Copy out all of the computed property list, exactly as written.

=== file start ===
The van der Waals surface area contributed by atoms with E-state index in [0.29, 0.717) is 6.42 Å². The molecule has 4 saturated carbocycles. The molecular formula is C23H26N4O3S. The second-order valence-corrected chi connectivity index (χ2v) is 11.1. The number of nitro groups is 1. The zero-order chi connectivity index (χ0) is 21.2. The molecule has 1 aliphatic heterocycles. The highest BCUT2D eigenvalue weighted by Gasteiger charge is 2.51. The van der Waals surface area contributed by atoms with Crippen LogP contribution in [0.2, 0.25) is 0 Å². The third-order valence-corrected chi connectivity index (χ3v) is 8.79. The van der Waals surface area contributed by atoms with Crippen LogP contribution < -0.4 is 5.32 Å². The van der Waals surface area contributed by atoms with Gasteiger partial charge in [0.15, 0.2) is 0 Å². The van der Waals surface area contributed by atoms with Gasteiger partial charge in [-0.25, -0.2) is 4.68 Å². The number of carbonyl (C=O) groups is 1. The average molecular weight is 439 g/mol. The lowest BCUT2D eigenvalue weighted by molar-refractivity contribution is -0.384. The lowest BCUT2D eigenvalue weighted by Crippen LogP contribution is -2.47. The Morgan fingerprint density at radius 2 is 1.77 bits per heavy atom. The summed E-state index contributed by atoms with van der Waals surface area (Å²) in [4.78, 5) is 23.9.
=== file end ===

The van der Waals surface area contributed by atoms with E-state index in [0.29, 0.717) is 6.42 Å². The molecule has 4 saturated carbocycles. The molecular formula is C23H26N4O3S. The second-order valence-corrected chi connectivity index (χ2v) is 11.1. The number of nitro groups is 1. The zero-order chi connectivity index (χ0) is 21.2. The molecule has 1 aliphatic heterocycles. The highest BCUT2D eigenvalue weighted by Gasteiger charge is 2.51. The van der Waals surface area contributed by atoms with Crippen LogP contribution in [0.2, 0.25) is 0 Å². The third-order valence-corrected chi connectivity index (χ3v) is 8.79. The van der Waals surface area contributed by atoms with Crippen LogP contribution < -0.4 is 5.32 Å². The van der Waals surface area contributed by atoms with Gasteiger partial charge in [0.15, 0.2) is 0 Å². The van der Waals surface area contributed by atoms with Gasteiger partial charge in [-0.25, -0.2) is 4.68 Å². The number of carbonyl (C=O) groups is 1. The average molecular weight is 439 g/mol. The lowest BCUT2D eigenvalue weighted by molar-refractivity contribution is -0.384. The lowest BCUT2D eigenvalue weighted by Crippen LogP contribution is -2.47. The Morgan fingerprint density at radius 2 is 1.77 bits per heavy atom. The summed E-state index contributed by atoms with van der Waals surface area (Å²) in [4.78, 5) is 23.9.